With the hot hot heat and sun showers we’ve been having, it’s no wonder we’re flush with tomatoes. Vine ripened red ones from Long Island? Yeah we got those. Little tiny fuzzy Garden Peach tomatoes in the house? You bet ya. Giant knobby heirloom varietals? Duh. After stuffing our faces with raw tomato salads and slicing them on every sandwich we’ve eaten this past week, we decided to class it up a bit with a French inspired tomato tart. Comprised of a mere 4 ingredients (not counting the crust), here is a sure way to wow the pants off your friends the next time you’re headed to a backyard barbecue.
For the crust:
8 oz. Pastry Flour
4 oz. Unsalted Butter, cubed
2 oz. Cold Ice Water
For the tart “toppings”
2 medium to large tomatoes, slice 1/4″ thick
1/3 lb. Prairie Breeze Cheddar, grated
2 TBSP tarragon dijon mustard
1 TBSP thyme, minced
Making any type of pie or tart dough can seem daunting, but I’ve found Michael Ruhlman’s 3-2-1 ratio for crust to be excellent and relatively dirty dish free! It takes the hassle out of using measuring cups and relies on an inexpensive kitchen scale to get the correct proportions of flour to fat to liquid. In this case pastry flour, butter and water.
Combine your flour and butter with a pinch of salt. Make sure your butter is cold, as you want to be able to use your fingers to break the butter cubes into pea-sized crumbles. The colder your butter when you start, the less likely you are to melt it with your finger tips as you work. After coating the butter cubes with the flour, use your fingers to pinch the cubes into smaller and smaller pieces. The mix should be coarse, the butter evenly distributed.
Now it’s time to add the ice water. Once again, the water should be as cold as possible so as not to melt the butter into a sad puddle. Make a well in the middle of the flour/ butter mix and add the water to the center. Using your hand as a scoop, loosely toss the flour into the water well repetitively, turning the bowl as you go. Mix until the dough begins to, well, become dough instead of a simultaneously dry AND sticky mess. As soon as the mixture begins to become a coherent mass, form it into a ball, or disc.
It will need to be chilled before you continue to work with it. Wrap it in saran and toss it in the freezer while you prep the rest of the ingredients. Now would be a good time to preheat your oven to 400 degrees, slice your tomatoes, grate your cheese and gather your herbs.
Okay. So you have your prep work done. Your dough has been chillin’ for 15 minutes or so. It’s time to roll it out. Lightly flour your work surface and cover your rolling pin with a light dusting as well. Beginning in the center of the dough ball, use your forearm strength and your rolling pin to evenly press down on the mass, flattening it out as you go. Pick up the dough, rub the counter flour around to evenly coat your work surface, and plop the other side of the dough down. You aren’t trying to add more flour to the dough, but as you work, the butter globlets that are in there are bound to soften and become sticky. There’s nothing worse than having perfectly rolled out dough, that is impossible to lift up off the counter. You’re aiming for a perfectly round shape, but that’s not likely to happen. Just keep working at the dough, pushing it out slow and steady, continuing to dust with flour while periodically lifting off the counter surface to prevent sticking. If it starts to become long and narrow, try turning your rolling pin or the dough itself in a different direction. When you’ve rolled your dough out to a point where it looks slightly larger than your 9″ tart pan, you’re ready to get it on the pan and in the oven. I like to “dock” the dough by gingerly rolling the dough onto my pin and gently unrolling it again atop my tart pan.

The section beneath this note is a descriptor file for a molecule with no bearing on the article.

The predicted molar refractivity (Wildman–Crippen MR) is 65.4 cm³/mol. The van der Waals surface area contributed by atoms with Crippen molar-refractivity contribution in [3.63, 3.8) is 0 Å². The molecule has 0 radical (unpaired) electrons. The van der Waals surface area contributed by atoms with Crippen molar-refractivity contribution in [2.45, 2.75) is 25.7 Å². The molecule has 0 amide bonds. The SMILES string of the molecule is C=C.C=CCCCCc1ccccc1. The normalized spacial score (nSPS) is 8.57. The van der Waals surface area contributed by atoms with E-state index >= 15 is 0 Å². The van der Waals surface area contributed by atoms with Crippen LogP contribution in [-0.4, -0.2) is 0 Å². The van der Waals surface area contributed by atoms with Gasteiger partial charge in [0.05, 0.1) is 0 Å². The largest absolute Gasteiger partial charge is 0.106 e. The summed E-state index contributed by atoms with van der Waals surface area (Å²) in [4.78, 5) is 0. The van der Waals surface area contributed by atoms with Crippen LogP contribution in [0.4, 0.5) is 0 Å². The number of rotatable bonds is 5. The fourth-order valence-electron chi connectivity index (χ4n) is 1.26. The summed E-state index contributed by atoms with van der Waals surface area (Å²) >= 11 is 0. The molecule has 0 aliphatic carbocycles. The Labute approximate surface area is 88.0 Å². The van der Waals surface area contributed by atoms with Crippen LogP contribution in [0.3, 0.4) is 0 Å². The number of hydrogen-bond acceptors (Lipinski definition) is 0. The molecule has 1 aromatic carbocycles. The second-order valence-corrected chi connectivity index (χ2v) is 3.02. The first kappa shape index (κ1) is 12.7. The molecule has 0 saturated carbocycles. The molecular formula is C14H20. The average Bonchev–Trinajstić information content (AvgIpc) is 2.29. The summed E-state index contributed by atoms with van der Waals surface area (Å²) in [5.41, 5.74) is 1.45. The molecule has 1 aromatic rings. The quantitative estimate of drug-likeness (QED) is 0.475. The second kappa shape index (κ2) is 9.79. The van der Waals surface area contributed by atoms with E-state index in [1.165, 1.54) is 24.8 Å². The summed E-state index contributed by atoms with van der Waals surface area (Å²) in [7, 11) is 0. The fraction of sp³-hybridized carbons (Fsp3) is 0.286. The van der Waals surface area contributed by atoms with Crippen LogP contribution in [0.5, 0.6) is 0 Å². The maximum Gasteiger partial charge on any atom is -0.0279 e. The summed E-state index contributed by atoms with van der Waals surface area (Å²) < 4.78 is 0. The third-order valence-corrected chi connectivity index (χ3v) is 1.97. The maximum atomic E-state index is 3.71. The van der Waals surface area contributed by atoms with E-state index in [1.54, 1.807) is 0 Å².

Lightly press the dough into the crevices of the tart pan. Don’t freak out if your dough has wholes. There will be extra overhang dough to use as a quick fix. Use your rolling pin to roll over the top of the tart pan, using the edge as a sort of blade to cut off the excess overhang.
Since the sliced tomatoes are moist, I like to parbake my crust. Also, I’m cheap, so rather than buy ceramic pie weights, I use dried beans. Carefully line your raw dough with tin foil and fill with any kind of dried beans. Bake in the oven for 10 minutes. Remove from the oven, discard your foil and pie beans, and let the tart assembly begin!
Using a fork, prick the inside of the crust a few times to keep it from rising in the oven. Spread the dijon in an even layer inside of the semi-baked crust. Sprinkle the grated Prairie Breeze Cheddar on the mustard, much like you would a pizza. Beginning from the outside, layer the tomato slices in a pretty fan-like pattern.
Continue layering your tomatoes until your layer of cheese is covered. Sprinkle with thyme, salt and pepper. Bake in your oven at 400 degrees for 30-35 minutes. The crust should be toasty and golden brown when finished. Voila!
Let your tart cool slightly before removing the outer tart ring and sling from the base of the tart pan. Cut into wedges and serve with a simple green salad. Your mouth will say thank you very much.